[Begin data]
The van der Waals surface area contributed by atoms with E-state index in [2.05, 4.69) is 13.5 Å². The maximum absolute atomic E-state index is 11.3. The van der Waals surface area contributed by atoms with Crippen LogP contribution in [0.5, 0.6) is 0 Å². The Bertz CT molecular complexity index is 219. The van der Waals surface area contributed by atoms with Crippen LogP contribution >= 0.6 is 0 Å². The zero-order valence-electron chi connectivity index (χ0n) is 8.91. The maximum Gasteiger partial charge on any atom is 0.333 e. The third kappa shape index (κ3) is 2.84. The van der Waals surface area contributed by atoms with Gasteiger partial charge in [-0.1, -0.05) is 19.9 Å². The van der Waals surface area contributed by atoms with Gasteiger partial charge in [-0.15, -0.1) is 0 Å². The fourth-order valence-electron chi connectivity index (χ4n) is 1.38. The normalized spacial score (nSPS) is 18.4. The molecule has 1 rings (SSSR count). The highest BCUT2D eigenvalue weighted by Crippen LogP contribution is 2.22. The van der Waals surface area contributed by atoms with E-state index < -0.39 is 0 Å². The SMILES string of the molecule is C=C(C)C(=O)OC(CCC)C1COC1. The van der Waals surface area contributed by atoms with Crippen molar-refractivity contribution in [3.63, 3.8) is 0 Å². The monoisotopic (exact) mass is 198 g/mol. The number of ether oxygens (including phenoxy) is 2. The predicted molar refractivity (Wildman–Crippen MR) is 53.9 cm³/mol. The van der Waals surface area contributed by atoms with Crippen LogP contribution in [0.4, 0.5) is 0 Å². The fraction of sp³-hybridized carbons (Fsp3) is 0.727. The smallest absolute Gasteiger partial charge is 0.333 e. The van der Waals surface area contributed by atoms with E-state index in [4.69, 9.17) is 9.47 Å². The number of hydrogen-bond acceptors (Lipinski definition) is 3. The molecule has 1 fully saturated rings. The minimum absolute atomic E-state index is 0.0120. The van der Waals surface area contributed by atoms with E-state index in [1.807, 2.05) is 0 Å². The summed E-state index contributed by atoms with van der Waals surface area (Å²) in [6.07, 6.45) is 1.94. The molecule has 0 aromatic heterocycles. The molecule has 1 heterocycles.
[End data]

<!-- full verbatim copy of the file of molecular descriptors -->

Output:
The van der Waals surface area contributed by atoms with E-state index in [2.05, 4.69) is 13.5 Å². The maximum absolute atomic E-state index is 11.3. The van der Waals surface area contributed by atoms with Crippen LogP contribution in [0.5, 0.6) is 0 Å². The Bertz CT molecular complexity index is 219. The van der Waals surface area contributed by atoms with Crippen LogP contribution >= 0.6 is 0 Å². The zero-order valence-electron chi connectivity index (χ0n) is 8.91. The maximum Gasteiger partial charge on any atom is 0.333 e. The third kappa shape index (κ3) is 2.84. The van der Waals surface area contributed by atoms with Gasteiger partial charge in [-0.1, -0.05) is 19.9 Å². The van der Waals surface area contributed by atoms with Gasteiger partial charge in [-0.15, -0.1) is 0 Å². The fourth-order valence-electron chi connectivity index (χ4n) is 1.38. The normalized spacial score (nSPS) is 18.4. The molecule has 1 rings (SSSR count). The highest BCUT2D eigenvalue weighted by Crippen LogP contribution is 2.22. The van der Waals surface area contributed by atoms with E-state index < -0.39 is 0 Å². The SMILES string of the molecule is C=C(C)C(=O)OC(CCC)C1COC1. The van der Waals surface area contributed by atoms with Crippen molar-refractivity contribution in [3.63, 3.8) is 0 Å². The monoisotopic (exact) mass is 198 g/mol. The number of ether oxygens (including phenoxy) is 2. The predicted molar refractivity (Wildman–Crippen MR) is 53.9 cm³/mol. The van der Waals surface area contributed by atoms with Crippen LogP contribution in [0.4, 0.5) is 0 Å². The fraction of sp³-hybridized carbons (Fsp3) is 0.727. The smallest absolute Gasteiger partial charge is 0.333 e. The van der Waals surface area contributed by atoms with E-state index in [4.69, 9.17) is 9.47 Å². The number of hydrogen-bond acceptors (Lipinski definition) is 3. The molecule has 1 fully saturated rings. The minimum absolute atomic E-state index is 0.0120. The van der Waals surface area contributed by atoms with E-state index in [1.807, 2.05) is 0 Å². The summed E-state index contributed by atoms with van der Waals surface area (Å²) in [6.07, 6.45) is 1.94. The molecule has 0 aromatic heterocycles. The molecule has 1 heterocycles.